FedWings has opened at Reston Town Center, smoking and frying out of the Ted Bulletin's kitchen (Photo courtesy of Salis Holding)
FedWings has opened at Reston Town Center, smoking and frying out of the Ted Bulletin’s kitchen (Photo courtesy of Salis Holding)

A delivery-only chicken wing spot from the owners of Ted’s Bulletin and Federalist Pig has opened at Reston Town Center.

FedWings opened the outpost last month, smoking and frying chicken wings out of Ted’s Bulletin kitchen at 11948 Market Street.

The wings were being served at their barbecue restaurant Federalist Pig (with locations in D.C. and Maryland) prior, but it became clear to the owners that there was a big appetite for this easy-to-eat-at-home, finger food.

“When the pandemic happened, a lot of people wanted more wings,” co-owner Nick Salis tells Reston Now. “And we were trying to figure out how to keep our kitchen staff employed and keep people working… so we launched this wings brand.”

Their first so-called “ghost kitchen” was out of Kramer’s Bookstore in D.C.(which they also own) and have since expanded to eight locations, including Reston as well as ones in Merrifield and Arlington.

Salis says what makes their wings unique is that they smoke them, quickly deep fry them, and, then, toss them in a proprietary rub.

“These wings are not the easiest wings to make,” he says. “We smoke them for an hour to an hour and a half, depending on the wood. Smoking is a little bit of an art.”

Since they started smoking and frying in mid-September, Reston’s FedWings has been doing crisp business, Salis notes.

While the pandemic continues to change and debilitate the restaurant industry, Salis says that the Ted Bulletin’s location at Reston Town Center has been hurting ever since Boston Properties infamously instituted paid parking back in 2016.

“There was a drop in sales of 30% overnight,” he says. “It was like your worst nightmare. It leaves a scar.”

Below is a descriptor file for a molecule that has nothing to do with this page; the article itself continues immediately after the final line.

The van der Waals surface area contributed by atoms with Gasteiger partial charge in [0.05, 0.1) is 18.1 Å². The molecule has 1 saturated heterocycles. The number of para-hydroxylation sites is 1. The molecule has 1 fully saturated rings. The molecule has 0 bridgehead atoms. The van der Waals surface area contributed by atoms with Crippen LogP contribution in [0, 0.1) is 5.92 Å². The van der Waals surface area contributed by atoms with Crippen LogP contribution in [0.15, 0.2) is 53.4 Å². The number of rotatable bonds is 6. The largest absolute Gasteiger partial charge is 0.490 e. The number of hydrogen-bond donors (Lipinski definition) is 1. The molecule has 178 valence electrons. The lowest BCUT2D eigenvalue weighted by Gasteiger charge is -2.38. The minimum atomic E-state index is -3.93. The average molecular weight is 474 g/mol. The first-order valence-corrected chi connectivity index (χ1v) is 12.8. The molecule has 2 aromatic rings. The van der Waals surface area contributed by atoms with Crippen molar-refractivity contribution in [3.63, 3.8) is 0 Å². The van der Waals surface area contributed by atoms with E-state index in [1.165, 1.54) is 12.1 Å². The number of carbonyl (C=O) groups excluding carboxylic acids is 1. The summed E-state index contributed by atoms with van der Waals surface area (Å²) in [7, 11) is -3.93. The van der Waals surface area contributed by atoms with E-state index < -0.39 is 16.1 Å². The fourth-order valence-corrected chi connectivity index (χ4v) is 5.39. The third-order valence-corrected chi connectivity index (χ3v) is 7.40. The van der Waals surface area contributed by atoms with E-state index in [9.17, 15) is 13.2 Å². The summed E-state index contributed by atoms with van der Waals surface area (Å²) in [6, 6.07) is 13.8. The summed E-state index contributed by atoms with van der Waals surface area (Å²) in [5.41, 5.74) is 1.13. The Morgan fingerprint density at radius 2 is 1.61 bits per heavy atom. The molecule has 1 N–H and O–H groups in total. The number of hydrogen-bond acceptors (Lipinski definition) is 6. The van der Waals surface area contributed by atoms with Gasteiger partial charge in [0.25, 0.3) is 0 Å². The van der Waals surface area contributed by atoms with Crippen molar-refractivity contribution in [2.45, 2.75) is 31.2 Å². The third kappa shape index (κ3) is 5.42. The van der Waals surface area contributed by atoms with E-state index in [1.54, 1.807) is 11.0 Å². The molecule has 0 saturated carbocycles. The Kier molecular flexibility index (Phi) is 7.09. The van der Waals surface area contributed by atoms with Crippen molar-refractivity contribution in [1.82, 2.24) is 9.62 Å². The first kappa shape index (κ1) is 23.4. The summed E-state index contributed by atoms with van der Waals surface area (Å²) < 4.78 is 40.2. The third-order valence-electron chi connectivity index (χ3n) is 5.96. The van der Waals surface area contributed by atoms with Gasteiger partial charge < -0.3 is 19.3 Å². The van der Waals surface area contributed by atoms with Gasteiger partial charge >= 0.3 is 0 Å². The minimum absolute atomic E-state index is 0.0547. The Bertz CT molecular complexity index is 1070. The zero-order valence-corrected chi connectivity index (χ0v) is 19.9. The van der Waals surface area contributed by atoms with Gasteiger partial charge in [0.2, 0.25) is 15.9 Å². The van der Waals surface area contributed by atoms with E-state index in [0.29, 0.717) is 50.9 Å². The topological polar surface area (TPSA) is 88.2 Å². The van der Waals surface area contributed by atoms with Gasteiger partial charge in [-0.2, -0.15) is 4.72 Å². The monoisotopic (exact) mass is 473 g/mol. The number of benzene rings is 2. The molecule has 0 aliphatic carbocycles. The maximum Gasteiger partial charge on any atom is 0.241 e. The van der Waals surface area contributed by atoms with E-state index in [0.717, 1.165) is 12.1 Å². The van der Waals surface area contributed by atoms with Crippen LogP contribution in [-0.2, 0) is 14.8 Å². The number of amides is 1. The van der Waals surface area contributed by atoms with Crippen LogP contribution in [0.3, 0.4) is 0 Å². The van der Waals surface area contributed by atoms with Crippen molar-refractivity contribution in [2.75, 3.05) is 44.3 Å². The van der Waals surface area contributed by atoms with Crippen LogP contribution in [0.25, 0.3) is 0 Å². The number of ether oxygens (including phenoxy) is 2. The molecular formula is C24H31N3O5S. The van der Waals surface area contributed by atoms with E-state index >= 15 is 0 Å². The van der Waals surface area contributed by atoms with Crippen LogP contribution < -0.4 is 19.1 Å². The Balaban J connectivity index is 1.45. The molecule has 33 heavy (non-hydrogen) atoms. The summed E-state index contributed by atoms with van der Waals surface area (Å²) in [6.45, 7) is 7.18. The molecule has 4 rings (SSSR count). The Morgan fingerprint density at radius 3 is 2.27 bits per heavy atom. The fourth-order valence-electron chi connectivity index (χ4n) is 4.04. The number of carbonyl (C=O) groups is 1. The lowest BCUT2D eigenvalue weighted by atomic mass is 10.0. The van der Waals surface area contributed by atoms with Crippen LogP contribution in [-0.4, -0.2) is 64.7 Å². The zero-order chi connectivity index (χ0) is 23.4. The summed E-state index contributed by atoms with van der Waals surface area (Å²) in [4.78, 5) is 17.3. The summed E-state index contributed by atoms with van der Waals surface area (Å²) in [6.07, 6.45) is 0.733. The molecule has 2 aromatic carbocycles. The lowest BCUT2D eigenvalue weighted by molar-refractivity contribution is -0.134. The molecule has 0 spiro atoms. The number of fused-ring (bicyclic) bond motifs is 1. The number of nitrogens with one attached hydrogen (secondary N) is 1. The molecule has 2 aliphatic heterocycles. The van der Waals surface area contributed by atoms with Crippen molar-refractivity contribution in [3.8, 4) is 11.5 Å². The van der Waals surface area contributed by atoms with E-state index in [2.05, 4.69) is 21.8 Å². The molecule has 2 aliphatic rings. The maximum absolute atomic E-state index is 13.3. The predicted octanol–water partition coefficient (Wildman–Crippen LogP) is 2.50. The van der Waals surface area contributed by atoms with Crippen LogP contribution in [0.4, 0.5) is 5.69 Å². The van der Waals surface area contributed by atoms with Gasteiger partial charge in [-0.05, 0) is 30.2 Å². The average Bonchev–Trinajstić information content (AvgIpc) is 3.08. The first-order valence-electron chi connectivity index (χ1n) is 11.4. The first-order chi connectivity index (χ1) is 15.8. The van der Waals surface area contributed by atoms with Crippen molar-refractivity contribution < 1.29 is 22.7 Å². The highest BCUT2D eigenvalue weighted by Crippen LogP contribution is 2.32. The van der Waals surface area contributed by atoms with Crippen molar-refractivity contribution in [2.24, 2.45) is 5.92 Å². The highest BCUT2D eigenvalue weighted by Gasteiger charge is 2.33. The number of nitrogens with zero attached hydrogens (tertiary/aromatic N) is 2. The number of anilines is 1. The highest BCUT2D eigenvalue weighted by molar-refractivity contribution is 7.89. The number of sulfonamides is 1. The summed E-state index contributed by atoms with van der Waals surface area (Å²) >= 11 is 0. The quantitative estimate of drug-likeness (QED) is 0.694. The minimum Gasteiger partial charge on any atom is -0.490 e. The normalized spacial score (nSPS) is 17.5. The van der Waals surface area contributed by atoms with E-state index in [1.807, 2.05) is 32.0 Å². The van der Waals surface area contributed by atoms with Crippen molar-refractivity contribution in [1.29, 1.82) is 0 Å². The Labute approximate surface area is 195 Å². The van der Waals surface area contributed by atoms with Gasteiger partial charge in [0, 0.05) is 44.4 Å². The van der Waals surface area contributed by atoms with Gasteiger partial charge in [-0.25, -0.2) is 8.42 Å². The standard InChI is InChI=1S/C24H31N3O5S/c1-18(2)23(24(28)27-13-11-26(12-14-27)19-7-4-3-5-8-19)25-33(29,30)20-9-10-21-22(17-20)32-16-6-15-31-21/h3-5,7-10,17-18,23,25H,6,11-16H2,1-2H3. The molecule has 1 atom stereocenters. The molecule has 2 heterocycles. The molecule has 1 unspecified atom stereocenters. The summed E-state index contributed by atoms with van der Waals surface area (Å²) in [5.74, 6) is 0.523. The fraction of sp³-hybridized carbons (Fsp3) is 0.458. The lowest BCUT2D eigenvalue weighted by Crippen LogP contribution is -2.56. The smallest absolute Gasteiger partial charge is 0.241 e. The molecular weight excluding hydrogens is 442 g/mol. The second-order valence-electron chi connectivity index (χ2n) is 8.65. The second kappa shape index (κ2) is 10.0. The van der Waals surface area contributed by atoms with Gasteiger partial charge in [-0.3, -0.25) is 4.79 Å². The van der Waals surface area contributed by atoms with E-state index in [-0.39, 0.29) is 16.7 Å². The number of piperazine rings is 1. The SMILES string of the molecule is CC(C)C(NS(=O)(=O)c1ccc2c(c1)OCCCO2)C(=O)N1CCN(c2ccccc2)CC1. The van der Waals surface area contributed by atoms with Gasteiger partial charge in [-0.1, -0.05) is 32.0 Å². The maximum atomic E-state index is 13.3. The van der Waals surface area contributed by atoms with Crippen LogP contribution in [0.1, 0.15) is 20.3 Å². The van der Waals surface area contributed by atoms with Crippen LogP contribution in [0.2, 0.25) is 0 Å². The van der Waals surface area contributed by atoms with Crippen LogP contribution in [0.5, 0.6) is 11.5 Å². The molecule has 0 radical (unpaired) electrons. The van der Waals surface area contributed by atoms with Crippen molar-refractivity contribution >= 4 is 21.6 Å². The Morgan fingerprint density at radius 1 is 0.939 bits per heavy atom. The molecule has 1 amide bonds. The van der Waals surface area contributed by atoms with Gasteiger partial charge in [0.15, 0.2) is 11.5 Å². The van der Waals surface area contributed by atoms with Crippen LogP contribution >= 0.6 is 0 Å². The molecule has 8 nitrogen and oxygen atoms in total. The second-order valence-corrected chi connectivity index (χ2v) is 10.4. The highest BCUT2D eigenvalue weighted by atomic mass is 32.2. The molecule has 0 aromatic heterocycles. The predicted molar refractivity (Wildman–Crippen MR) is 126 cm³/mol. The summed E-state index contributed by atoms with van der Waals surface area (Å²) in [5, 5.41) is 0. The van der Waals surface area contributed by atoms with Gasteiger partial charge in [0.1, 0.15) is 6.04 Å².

Salis is hopeful though, since sales are climbing back, creeping closer to what it was when the restaurant opened there in 2014.

The hope is that FedWings will help continue that trend. The response has been “awesome” so far and the company is evaluating what the next steps could be, whether that means opening more ghost kitchens or establishing dedicated brick and mortars for FedWings.

“As of right now,” Salis says, “We’re just enjoying serving these wings to the community of Reston.”

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Morning Notes

Lake Anne housing (Photo by vantagehill/Flickr)

Reston Resident to Lead County Park Authority — Jai Cole, a Restonian, has been named the executive director of the Fairfax County Park Authority. Cole has more than two decades of leadership experience with recreation and park agencies. [Fairfax County Government]

Finland-based Company Choses Reston for North America Headquarters — Cloudpermit, a software company, has selected Reston as its North American headquarters. The company’s CEO says that Virginia was the right choice because of the “the highest concentration of tech talent in the U.S.” [PR Newswire]

Health Department to Improve COVID-19 Contact Interviews — The county’s health department is working on improving how to expedite contact with students who have been exposed to COVID-19 but haven’t been notified by health department staff. [Fairfax County Government]

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To keep school buildings open five days a week, Fairfax County Public Schools has worked with county health officials to develop intricate procedures for handling reported COVID-19 cases, but the school system has been notifying students that they need to pause in-person learning by email, sometimes late in the day.